Jumla District of Nepal

Jumla district is a district located in the mid-western region of Nepal. It is part of the Karnali Province and is the second largest district in the province, covering an area of 3,527 square kilometers. According to the 2011 Nepal Census, the district has a population of approximately 201,000 people.

The district is located in the western part of the Inner Tarai region, and is bordered by Mugu district to the west, Kalikot district to the south, and Dolpa district to the east. The district is characterized by a diverse landscape that includes forests, hills, and rivers.

The district is divided into six municipalities and seven rural municipalities. The main language spoken in the district is Nepali, although there are also many ethnic groups who speak their own languages, including Thakali, Magar, and Gurung.
The economy of Jumla district is primarily agricultural, with rice, wheat, and maize being the main crops grown in the region. The district is also home to a number of small-scale industries, including textiles, pottery, and woodworking.

Despite its natural beauty and rich cultural heritage, Jumla district faces a number of challenges, including poor infrastructure, limited access to education and healthcare, and environmental degradation. In recent years, the district has implemented a number of initiatives to address these issues, including the construction of new roads, the expansion of healthcare facilities, and the promotion of sustainable farming practices.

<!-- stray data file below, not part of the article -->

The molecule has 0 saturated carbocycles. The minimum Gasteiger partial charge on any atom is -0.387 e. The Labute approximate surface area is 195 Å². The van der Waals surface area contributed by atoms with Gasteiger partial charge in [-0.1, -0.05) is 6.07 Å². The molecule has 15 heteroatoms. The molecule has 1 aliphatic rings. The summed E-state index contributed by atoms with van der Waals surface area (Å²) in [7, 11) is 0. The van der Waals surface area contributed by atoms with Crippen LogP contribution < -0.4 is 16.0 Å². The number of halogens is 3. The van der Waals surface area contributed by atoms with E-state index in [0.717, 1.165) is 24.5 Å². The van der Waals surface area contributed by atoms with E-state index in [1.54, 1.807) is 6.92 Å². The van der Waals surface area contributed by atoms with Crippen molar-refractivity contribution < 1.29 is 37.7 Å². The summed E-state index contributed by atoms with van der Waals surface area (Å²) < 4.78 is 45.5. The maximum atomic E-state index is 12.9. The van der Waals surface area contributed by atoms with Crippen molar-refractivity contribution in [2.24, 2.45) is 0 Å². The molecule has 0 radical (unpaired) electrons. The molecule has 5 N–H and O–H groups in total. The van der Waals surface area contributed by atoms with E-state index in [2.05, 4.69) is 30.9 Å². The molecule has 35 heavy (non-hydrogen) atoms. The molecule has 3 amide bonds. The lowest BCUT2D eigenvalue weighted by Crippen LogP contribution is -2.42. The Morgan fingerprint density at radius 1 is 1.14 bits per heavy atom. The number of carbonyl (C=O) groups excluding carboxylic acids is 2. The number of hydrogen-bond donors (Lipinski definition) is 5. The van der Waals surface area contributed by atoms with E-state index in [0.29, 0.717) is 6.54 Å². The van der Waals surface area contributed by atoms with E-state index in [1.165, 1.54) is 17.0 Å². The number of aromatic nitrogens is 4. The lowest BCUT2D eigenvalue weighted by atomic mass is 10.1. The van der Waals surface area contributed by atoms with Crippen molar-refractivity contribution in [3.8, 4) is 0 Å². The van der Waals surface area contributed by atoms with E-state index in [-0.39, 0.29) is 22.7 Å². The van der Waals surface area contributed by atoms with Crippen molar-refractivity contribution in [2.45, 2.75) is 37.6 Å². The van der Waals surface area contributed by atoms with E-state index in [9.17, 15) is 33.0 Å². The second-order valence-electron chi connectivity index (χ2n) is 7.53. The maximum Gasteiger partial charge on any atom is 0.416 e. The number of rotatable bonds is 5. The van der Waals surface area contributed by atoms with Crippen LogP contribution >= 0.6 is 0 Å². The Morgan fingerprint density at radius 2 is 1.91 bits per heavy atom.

Jumla district is also home to a number of important cultural and historical sites, including the Jumla Gadhi, a hilltop fort that was built in the 16th century and served as a strategic military point. The district is also home to the Jumla Bazaar, a popular market that has been in operation for over 200 years.

Overall, Jumla district is a vibrant and diverse region of Nepal with a rich history and culture. While it faces a number of challenges, the district is home to a resilient and hardworking population that is working to build a better future for themselves and their families.